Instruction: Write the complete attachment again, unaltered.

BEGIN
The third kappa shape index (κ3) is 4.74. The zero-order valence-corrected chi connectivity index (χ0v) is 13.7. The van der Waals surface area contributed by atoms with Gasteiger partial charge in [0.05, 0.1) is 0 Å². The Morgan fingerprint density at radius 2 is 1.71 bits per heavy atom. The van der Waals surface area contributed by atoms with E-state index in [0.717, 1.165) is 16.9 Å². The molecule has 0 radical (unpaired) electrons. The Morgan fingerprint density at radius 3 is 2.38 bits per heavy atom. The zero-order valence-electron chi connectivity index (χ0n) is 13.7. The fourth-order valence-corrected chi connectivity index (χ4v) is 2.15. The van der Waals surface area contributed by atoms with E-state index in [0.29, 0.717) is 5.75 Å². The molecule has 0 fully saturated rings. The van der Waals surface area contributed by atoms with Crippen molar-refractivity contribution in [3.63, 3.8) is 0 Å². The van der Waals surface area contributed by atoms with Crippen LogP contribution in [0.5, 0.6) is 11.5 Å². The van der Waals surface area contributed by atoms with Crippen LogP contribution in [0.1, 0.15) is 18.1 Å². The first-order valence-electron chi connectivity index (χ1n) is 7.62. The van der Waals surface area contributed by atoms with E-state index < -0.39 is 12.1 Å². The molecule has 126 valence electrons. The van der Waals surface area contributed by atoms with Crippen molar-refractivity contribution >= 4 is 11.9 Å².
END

The third kappa shape index (κ3) is 4.74. The zero-order valence-corrected chi connectivity index (χ0v) is 13.7. The van der Waals surface area contributed by atoms with Gasteiger partial charge in [0.05, 0.1) is 0 Å². The Morgan fingerprint density at radius 2 is 1.71 bits per heavy atom. The van der Waals surface area contributed by atoms with E-state index in [0.717, 1.165) is 16.9 Å². The molecule has 0 radical (unpaired) electrons. The Morgan fingerprint density at radius 3 is 2.38 bits per heavy atom. The zero-order valence-electron chi connectivity index (χ0n) is 13.7. The fourth-order valence-corrected chi connectivity index (χ4v) is 2.15. The van der Waals surface area contributed by atoms with E-state index in [0.29, 0.717) is 5.75 Å². The molecule has 0 fully saturated rings. The van der Waals surface area contributed by atoms with Crippen molar-refractivity contribution in [3.63, 3.8) is 0 Å². The van der Waals surface area contributed by atoms with Crippen LogP contribution in [0.5, 0.6) is 11.5 Å². The van der Waals surface area contributed by atoms with Crippen LogP contribution in [0.1, 0.15) is 18.1 Å². The first-order valence-electron chi connectivity index (χ1n) is 7.62. The van der Waals surface area contributed by atoms with E-state index < -0.39 is 12.1 Å². The molecule has 126 valence electrons. The van der Waals surface area contributed by atoms with Crippen molar-refractivity contribution >= 4 is 11.9 Å².